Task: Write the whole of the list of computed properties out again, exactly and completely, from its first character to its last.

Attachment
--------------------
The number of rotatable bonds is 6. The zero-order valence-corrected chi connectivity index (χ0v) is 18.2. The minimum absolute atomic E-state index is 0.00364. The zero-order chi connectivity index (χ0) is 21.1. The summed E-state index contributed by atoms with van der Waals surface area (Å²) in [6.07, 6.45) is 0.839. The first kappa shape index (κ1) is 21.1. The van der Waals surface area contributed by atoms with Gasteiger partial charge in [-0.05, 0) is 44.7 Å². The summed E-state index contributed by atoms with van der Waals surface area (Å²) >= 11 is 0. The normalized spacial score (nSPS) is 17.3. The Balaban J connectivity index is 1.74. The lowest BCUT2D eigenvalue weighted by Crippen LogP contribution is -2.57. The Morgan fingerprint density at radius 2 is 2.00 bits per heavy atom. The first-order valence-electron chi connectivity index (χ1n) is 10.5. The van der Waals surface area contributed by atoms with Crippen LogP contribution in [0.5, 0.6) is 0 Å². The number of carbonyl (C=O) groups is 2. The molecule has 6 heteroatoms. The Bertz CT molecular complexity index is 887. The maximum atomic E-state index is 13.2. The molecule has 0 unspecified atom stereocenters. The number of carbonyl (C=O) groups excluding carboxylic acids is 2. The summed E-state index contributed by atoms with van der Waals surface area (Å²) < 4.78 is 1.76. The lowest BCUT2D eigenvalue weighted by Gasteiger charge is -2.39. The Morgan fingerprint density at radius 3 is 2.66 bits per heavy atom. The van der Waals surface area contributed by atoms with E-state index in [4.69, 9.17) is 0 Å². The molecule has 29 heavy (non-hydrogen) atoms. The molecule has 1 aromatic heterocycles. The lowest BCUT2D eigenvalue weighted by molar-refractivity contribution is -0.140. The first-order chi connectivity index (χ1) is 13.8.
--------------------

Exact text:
The number of rotatable bonds is 6. The zero-order valence-corrected chi connectivity index (χ0v) is 18.2. The minimum absolute atomic E-state index is 0.00364. The zero-order chi connectivity index (χ0) is 21.1. The summed E-state index contributed by atoms with van der Waals surface area (Å²) in [6.07, 6.45) is 0.839. The first kappa shape index (κ1) is 21.1. The van der Waals surface area contributed by atoms with Gasteiger partial charge in [-0.05, 0) is 44.7 Å². The summed E-state index contributed by atoms with van der Waals surface area (Å²) >= 11 is 0. The normalized spacial score (nSPS) is 17.3. The Balaban J connectivity index is 1.74. The lowest BCUT2D eigenvalue weighted by Crippen LogP contribution is -2.57. The Morgan fingerprint density at radius 2 is 2.00 bits per heavy atom. The first-order valence-electron chi connectivity index (χ1n) is 10.5. The van der Waals surface area contributed by atoms with Crippen LogP contribution in [0.5, 0.6) is 0 Å². The number of carbonyl (C=O) groups is 2. The molecule has 6 heteroatoms. The Bertz CT molecular complexity index is 887. The maximum atomic E-state index is 13.2. The molecule has 0 unspecified atom stereocenters. The number of carbonyl (C=O) groups excluding carboxylic acids is 2. The summed E-state index contributed by atoms with van der Waals surface area (Å²) < 4.78 is 1.76. The lowest BCUT2D eigenvalue weighted by Gasteiger charge is -2.39. The Morgan fingerprint density at radius 3 is 2.66 bits per heavy atom. The van der Waals surface area contributed by atoms with E-state index in [4.69, 9.17) is 0 Å². The molecule has 29 heavy (non-hydrogen) atoms. The molecule has 1 aromatic heterocycles. The lowest BCUT2D eigenvalue weighted by molar-refractivity contribution is -0.140. The first-order chi connectivity index (χ1) is 13.8.